Across Mexico, children are used to beg or sell items, but the number involved in this case is unusually high
By Christine Murray
MEXICO CITY, July 23 (Thomson Reuters Foundation) - Prosecutors say they have discovered 23 malnourished children - babies among them - crammed in a house in southern Mexico, where they were forced to walk the streets selling trinkets.
The children were subjected to psychological and physical violence to coerce them into selling the handicrafts, the prosecutors said after revealing the find on Monday.
There have been frequent reports of children across Mexico being forced to beg or sell items, but the number of minors in this week's case was unusually high.
The authorities in the state of Chiapas, which borders Guatemala, had been searching for a missing two-year-old, Dylan Esau Gomez, but he was not found, according to a nonprofit working with his family.
The Chiapas prosecutors office said in a statement that the children were made to sell crafts in the center of the tourist hot spot of San Cristobal de Las Casas.
Three women were arrested at the house on charges of human trafficking for forced labor, the office said.
Doctors who examined the children, now in the custody of child protection services, said they had malnutrition.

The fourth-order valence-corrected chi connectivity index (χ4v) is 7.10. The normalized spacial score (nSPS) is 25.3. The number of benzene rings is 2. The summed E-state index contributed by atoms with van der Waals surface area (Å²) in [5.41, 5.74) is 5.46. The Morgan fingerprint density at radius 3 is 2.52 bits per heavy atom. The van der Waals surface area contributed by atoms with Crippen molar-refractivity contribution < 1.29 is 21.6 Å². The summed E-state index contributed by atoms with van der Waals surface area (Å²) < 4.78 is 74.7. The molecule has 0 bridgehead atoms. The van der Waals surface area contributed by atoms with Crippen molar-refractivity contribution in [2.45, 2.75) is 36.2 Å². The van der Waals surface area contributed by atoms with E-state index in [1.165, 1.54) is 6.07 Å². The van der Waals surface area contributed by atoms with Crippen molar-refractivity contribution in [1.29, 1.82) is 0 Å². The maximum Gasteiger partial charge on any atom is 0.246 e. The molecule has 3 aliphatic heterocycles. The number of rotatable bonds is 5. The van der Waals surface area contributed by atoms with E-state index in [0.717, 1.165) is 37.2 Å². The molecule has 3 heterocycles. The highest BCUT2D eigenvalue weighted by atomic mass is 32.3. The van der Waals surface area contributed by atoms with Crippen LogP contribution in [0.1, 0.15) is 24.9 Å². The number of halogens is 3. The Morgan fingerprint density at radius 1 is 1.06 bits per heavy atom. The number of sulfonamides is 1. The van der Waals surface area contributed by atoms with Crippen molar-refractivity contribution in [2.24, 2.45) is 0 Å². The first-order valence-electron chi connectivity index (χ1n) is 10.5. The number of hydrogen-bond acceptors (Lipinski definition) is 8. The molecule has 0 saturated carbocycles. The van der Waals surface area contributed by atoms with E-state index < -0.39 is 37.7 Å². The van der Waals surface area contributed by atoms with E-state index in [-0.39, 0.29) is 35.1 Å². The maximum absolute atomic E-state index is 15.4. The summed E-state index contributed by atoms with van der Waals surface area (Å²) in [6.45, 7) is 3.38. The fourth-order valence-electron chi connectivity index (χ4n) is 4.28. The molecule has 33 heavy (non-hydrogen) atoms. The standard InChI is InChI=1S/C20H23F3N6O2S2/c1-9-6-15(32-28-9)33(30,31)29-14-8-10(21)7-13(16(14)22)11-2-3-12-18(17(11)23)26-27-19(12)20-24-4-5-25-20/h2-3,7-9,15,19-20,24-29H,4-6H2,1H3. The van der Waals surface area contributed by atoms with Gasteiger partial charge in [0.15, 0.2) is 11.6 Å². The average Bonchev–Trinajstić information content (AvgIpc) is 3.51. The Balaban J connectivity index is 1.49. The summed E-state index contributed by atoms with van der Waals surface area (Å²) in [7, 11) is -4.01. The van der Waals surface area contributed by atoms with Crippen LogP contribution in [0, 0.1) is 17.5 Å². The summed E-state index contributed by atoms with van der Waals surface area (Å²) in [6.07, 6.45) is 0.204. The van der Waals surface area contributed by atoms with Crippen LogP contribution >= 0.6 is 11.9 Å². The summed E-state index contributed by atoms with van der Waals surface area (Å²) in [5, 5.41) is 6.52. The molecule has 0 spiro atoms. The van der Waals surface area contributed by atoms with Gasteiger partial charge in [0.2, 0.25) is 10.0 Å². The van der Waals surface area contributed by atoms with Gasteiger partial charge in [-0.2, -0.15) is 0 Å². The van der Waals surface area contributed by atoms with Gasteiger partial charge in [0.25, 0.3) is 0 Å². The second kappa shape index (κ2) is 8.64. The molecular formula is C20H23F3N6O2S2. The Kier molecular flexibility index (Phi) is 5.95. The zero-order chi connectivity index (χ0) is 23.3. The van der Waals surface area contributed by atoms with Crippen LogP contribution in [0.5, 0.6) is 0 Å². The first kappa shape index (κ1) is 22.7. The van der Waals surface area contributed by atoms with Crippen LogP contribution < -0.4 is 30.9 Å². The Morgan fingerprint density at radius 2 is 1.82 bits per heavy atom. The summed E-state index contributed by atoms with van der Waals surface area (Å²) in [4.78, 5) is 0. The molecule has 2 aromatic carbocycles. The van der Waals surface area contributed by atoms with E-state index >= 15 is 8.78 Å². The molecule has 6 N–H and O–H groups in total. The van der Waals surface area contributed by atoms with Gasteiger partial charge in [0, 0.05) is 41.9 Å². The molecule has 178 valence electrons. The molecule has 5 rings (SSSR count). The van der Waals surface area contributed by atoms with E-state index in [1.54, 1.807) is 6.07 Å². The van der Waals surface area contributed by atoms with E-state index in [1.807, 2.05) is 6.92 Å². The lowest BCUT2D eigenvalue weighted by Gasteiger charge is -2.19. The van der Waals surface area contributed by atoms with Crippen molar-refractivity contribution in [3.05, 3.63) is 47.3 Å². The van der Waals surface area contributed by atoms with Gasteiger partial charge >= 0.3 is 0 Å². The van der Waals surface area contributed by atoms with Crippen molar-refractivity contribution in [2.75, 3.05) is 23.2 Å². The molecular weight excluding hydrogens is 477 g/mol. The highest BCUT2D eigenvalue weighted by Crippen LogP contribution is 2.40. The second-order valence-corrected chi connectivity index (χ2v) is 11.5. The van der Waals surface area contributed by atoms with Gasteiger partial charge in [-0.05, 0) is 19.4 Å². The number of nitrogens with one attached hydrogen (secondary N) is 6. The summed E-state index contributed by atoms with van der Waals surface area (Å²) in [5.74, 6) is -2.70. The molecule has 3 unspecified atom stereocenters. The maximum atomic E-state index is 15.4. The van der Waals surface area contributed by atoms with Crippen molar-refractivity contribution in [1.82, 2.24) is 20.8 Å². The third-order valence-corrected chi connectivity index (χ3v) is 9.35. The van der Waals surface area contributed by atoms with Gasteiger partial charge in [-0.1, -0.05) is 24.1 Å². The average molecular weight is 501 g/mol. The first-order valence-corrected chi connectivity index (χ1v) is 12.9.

However, civil society groups had questions about the exact circumstances of both the victims and the three women, raising questions over whether the children had been abducted.
"We need information to know if the boys and girls they say were victims of trafficking really were reported as disappeared or kidnapped," said Juan Martin Perez of nonprofit the Network for Children's Rights in Mexico (REDIM).
Chiapas state prosecutors said that the state attorney general was unavailable for an interview.
Estimates of trafficking victims in Mexico range from 50,000 to 500,000, according to the National Human Rights Commission, the wide spread revealing the dearth of reliable data.
Trafficking prosecutions in Mexico are overwhelmingly focused on the commercial sex industry, with some advocates pressing for an increased focus on other kinds of labor.
More than 73,000 people are missing in Mexico, including more than 12,000 children. The disappeared suffer crimes from kidnapping to homicide, but authorities have said some are most likely the victims of human trafficking.
The family of Gomez - who went missing three weeks ago - continues its search, according to Perez.
(Reporting by Christine Murray; Editing by Lyndsay Griffiths. Please credit the Thomson Reuters Foundation, the charitable arm of Thomson Reuters, that covers the lives of people around the world who struggle to live freely or fairly. Visit http://news.trust.org)
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